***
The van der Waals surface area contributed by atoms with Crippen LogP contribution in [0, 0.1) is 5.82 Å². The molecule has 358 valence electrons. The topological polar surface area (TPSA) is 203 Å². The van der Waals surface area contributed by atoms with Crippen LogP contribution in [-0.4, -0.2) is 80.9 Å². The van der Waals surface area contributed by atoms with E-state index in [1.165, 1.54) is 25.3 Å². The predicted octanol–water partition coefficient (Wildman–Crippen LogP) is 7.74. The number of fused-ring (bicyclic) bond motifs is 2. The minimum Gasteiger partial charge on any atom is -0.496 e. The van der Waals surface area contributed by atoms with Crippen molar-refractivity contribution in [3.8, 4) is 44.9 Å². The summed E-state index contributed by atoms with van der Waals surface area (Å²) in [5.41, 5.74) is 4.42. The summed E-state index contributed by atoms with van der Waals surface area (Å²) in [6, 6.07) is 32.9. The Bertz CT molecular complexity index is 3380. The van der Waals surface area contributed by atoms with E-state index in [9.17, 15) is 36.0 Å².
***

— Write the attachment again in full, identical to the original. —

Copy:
The van der Waals surface area contributed by atoms with Crippen LogP contribution in [0, 0.1) is 5.82 Å². The molecule has 358 valence electrons. The topological polar surface area (TPSA) is 203 Å². The van der Waals surface area contributed by atoms with Crippen LogP contribution in [-0.4, -0.2) is 80.9 Å². The van der Waals surface area contributed by atoms with E-state index in [1.165, 1.54) is 25.3 Å². The predicted octanol–water partition coefficient (Wildman–Crippen LogP) is 7.74. The number of fused-ring (bicyclic) bond motifs is 2. The minimum Gasteiger partial charge on any atom is -0.496 e. The van der Waals surface area contributed by atoms with Crippen molar-refractivity contribution in [3.8, 4) is 44.9 Å². The summed E-state index contributed by atoms with van der Waals surface area (Å²) in [5.41, 5.74) is 4.42. The summed E-state index contributed by atoms with van der Waals surface area (Å²) in [6, 6.07) is 32.9. The Bertz CT molecular complexity index is 3380. The van der Waals surface area contributed by atoms with E-state index in [9.17, 15) is 36.0 Å².